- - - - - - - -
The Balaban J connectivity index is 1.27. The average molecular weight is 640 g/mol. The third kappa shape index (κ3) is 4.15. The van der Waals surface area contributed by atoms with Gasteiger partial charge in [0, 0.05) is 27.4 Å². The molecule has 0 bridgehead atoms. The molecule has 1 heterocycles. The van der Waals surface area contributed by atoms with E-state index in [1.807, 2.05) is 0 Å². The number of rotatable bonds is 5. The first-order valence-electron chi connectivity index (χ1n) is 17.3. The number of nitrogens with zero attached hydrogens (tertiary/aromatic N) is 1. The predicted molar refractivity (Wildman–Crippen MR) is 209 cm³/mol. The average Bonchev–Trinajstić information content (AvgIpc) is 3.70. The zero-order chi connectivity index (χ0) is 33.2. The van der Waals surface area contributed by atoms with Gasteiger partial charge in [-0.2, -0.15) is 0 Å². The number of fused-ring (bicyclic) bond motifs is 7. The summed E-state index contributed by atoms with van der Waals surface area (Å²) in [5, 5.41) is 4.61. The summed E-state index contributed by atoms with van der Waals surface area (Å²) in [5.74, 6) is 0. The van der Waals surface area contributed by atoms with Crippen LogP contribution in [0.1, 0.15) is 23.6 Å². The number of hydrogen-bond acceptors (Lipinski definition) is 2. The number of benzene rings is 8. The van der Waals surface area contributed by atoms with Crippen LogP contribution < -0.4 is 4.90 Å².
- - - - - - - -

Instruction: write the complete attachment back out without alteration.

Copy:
The Balaban J connectivity index is 1.27. The average molecular weight is 640 g/mol. The third kappa shape index (κ3) is 4.15. The van der Waals surface area contributed by atoms with Gasteiger partial charge in [0, 0.05) is 27.4 Å². The molecule has 0 bridgehead atoms. The molecule has 1 heterocycles. The van der Waals surface area contributed by atoms with E-state index in [1.807, 2.05) is 0 Å². The number of rotatable bonds is 5. The first-order valence-electron chi connectivity index (χ1n) is 17.3. The number of nitrogens with zero attached hydrogens (tertiary/aromatic N) is 1. The predicted molar refractivity (Wildman–Crippen MR) is 209 cm³/mol. The average Bonchev–Trinajstić information content (AvgIpc) is 3.70. The zero-order chi connectivity index (χ0) is 33.2. The van der Waals surface area contributed by atoms with Gasteiger partial charge in [-0.2, -0.15) is 0 Å². The number of fused-ring (bicyclic) bond motifs is 7. The summed E-state index contributed by atoms with van der Waals surface area (Å²) in [5, 5.41) is 4.61. The summed E-state index contributed by atoms with van der Waals surface area (Å²) in [5.74, 6) is 0. The van der Waals surface area contributed by atoms with Crippen LogP contribution in [0.1, 0.15) is 23.6 Å². The number of hydrogen-bond acceptors (Lipinski definition) is 2. The number of benzene rings is 8. The van der Waals surface area contributed by atoms with Crippen LogP contribution < -0.4 is 4.90 Å².